Tuesday, February 10, 2015

"Wick-ed" Action

Take Unforgiven, Road to Perdition and The Professional, roll them all together, remove any depth and/or substance, add a rock soundtrack, a bluish/greenish tint to everything and, last but not least, stick Keanu Reeves and a cute little canine in the middle of it all and you end up with John Wick, a flashy, slickly produced and at times surprisingly funny action flick that doesn't have one single original idea in his head and yet still manages to be highly entertaining nonetheless. Reeves plays the titular character, a former hit man grieving over the recent death of his wife (for whom he retired) whose newly acquired puppy, a final gift from his beloved, is killed by some burglars who break into his house one night to steal his car. The rest of the movie is him seeking revenge on these lowlifes, one of whom is the son a prominent Russian mobster.

That's it. That's the whole plot.

I liked John Wick and partly because of its very simplicity. It is, in a way, a very honest and straightforward action picture. It understands that whatever plot or narrative it does have is really just an excuse to stage some kick ass action scenes. There's no elaborate conspiracy, no drug deal gone wrong, no corrupt socio-political system that the protagonist has to break up, etc. An ex-assassin's dog is killed and he wants to take down the guys that did it. That's all. Naturally in the process he has to dispatch every anonymous bad guy that gets in his way (seriously, he must kill at least 50 people over the course of this movie) in some exciting and extremely well choreographed -- not to mention comprehensibly shot and cut -- action sequences. It's refreshing to see a movie where the camera remains on the action for a while such that you can actually see what is happening and to whom (not as long as Soderbergh's Haywire, but still, relatively speaking, a long time) as opposed to most action movies nowadays which are shot with shaky cam and cut to within an inch of their life. Reeves, who still has his limitations as an actor, is really quite impressive (what is he now, 50?) as he appears to do a lot of his own stuntwork and is really rather agile in a very physically demanding role.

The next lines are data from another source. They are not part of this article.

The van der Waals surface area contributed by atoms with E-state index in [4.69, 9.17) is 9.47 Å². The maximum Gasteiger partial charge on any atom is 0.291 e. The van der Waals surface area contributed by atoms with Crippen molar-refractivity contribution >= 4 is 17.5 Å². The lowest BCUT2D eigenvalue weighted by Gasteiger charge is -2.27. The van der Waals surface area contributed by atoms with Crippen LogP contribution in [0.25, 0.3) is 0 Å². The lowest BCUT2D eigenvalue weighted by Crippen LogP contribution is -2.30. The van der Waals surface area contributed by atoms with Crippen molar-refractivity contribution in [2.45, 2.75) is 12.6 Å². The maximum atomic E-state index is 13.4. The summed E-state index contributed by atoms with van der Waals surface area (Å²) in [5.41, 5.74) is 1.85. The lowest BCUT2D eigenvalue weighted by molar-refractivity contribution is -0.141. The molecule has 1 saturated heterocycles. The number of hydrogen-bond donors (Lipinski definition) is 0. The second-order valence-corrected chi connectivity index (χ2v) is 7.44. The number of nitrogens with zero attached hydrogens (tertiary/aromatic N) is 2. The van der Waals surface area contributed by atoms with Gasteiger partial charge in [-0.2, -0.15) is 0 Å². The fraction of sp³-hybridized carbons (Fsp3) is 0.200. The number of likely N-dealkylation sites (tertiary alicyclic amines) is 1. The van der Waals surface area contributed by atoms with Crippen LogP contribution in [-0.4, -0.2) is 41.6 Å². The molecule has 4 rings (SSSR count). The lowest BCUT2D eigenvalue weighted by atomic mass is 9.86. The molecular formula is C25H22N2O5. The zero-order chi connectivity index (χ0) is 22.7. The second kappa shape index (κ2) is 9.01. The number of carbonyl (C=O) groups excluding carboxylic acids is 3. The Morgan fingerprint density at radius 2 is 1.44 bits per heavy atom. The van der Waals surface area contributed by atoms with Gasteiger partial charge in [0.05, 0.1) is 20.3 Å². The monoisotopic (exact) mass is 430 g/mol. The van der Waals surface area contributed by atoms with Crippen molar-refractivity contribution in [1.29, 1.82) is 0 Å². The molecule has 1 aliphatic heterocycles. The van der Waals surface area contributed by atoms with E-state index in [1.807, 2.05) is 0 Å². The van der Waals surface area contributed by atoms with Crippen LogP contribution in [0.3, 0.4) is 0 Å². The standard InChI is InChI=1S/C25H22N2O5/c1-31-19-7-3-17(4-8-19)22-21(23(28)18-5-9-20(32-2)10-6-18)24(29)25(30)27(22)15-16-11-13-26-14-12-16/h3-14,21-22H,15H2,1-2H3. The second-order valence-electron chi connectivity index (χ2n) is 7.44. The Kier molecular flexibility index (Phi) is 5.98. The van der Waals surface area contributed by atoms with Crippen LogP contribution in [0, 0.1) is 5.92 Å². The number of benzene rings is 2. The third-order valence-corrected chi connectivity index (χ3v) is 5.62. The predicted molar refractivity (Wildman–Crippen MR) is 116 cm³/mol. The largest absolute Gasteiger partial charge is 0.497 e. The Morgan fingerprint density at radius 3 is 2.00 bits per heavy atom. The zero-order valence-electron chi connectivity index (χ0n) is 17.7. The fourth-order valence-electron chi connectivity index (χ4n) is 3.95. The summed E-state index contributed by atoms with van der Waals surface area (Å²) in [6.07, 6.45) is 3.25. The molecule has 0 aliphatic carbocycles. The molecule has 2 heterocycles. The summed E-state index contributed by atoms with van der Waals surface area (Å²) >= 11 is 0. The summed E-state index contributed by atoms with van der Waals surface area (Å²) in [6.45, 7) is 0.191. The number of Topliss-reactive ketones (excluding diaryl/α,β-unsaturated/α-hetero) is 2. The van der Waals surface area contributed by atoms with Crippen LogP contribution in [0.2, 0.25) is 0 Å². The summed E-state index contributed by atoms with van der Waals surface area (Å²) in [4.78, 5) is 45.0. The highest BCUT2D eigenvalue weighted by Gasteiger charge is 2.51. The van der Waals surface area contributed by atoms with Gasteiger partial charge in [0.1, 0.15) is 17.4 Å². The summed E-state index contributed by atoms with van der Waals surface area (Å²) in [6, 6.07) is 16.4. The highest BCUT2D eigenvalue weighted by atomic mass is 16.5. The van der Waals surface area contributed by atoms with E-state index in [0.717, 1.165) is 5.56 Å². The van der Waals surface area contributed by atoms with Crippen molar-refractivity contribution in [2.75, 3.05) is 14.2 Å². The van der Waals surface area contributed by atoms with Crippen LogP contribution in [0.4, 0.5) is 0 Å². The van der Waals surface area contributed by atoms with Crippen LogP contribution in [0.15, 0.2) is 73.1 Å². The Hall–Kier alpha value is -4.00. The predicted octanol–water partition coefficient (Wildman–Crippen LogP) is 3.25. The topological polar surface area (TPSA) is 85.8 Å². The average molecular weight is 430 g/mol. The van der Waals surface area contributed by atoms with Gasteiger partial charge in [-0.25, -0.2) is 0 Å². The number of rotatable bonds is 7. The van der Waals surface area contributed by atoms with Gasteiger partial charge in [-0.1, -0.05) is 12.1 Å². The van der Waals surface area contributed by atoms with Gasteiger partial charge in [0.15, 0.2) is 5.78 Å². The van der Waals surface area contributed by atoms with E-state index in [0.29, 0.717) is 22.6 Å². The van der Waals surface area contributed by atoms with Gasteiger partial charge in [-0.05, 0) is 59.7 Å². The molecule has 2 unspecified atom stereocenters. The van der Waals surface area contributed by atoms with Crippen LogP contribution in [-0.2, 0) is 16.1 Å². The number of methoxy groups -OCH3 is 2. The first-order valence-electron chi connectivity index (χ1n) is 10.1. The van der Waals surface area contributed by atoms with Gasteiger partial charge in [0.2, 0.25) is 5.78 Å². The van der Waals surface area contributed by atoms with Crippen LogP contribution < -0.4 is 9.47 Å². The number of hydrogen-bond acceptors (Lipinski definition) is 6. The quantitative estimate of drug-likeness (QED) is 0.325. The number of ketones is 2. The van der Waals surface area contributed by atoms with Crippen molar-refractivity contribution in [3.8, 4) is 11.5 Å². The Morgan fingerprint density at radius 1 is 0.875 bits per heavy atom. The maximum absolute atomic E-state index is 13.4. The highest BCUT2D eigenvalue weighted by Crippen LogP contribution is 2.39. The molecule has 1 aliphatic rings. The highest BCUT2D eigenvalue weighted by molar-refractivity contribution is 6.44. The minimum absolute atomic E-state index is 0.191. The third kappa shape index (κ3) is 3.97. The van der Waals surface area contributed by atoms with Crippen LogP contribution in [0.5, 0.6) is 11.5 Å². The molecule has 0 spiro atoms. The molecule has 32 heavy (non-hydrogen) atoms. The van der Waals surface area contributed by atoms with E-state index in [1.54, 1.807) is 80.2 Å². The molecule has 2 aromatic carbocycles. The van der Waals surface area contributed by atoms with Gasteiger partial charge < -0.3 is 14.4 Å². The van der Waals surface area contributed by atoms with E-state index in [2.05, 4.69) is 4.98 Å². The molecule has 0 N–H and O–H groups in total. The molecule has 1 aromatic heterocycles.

Yes, all of the action movie tropes and cliches are here (a fun drinking game would be to take a sip every time you see a helicopter shot of the city at night; even if you made it to the end of the movie, the final credits would do you in) and there isn't much to linger long in the memory after seeing it, but so what? It's still a fun ride.

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